Should project managers be advocates for the introduction of AI in our projects and organizations? Professor Paul Boudreau, the author of “Applying Artificial Intelligence to Project Management,” certainly thinks so. He believes that the application of AI in project management can increase “project success rates to 95% or higher continuously.”
As part of his AI research, Professor Boudreau developed an AI project success prediction tool based on a neural network that used 87 factors, or features, from 35 real projects to predict success. of any project. This work provides a fascinating insight into how AI, and machine learning in particular, and how it can be applied to project management as soon as possible. You can visit Stonemeadow Consulting to get more details on the tool.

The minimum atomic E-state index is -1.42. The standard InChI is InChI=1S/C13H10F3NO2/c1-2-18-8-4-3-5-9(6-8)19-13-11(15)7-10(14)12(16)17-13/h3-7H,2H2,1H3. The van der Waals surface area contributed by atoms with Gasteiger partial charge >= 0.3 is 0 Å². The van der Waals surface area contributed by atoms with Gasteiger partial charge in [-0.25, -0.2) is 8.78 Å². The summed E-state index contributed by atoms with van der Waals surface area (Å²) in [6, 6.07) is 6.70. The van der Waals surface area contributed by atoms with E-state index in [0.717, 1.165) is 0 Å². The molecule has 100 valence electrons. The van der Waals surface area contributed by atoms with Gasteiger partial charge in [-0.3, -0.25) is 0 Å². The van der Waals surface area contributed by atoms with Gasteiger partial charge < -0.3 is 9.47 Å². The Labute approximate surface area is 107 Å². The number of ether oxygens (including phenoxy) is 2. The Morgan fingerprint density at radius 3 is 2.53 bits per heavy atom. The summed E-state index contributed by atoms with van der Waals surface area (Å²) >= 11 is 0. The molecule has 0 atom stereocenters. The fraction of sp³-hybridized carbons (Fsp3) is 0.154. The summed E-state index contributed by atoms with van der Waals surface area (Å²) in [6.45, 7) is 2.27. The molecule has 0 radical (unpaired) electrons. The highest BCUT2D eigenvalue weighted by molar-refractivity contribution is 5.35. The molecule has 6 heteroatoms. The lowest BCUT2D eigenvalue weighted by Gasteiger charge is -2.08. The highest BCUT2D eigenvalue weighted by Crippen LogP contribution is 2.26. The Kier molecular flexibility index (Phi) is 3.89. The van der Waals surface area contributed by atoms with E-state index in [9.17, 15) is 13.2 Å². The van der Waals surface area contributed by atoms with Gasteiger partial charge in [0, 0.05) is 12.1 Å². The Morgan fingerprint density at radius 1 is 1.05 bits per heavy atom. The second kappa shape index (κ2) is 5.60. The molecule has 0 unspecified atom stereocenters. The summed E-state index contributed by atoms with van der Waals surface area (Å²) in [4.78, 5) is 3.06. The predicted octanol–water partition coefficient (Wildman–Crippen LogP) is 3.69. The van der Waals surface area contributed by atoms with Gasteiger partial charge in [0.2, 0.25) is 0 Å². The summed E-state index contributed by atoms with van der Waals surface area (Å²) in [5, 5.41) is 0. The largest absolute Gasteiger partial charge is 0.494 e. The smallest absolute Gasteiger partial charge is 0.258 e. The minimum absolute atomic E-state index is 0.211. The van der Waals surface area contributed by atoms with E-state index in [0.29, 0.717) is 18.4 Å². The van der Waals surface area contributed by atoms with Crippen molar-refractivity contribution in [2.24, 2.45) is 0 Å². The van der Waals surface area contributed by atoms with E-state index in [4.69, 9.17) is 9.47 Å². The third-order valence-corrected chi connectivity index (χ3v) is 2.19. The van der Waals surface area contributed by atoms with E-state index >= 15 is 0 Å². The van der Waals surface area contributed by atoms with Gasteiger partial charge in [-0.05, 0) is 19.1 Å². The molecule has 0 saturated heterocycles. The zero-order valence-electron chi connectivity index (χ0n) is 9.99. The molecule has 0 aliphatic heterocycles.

Other major players in this space include UK -based SharkTower and Scopemaster. Shark tower uses machine learning models to analyze data to spot problems before they occur, showing the project’s health goal, slippage, and team sentiment. ScopeMaster is a requirements analyzer tool that uses AI to find and fix issues as needed, saving significant rework on software projects.
Challenges for Project Management
Implementing AI in project management is not without its challenges. At least which concerns data bias and privacy. However, adequately designed machine learning tools can reduce or eliminate bias. They don’t have to retain data once the model is trained, which helps with data privacy concerns.
Colin Hammond agrees that there are many challenges to overcome, including getting project managers to accept the need for AI. “It was a bit like when I started using spellcheckers in word processing. I felt like I didn’t need them because my spelling was good, but now that I’m used to them, I wouldn’t be without a spellchecker and grammar checker”, he said. Hammond.
Project Management Opportunities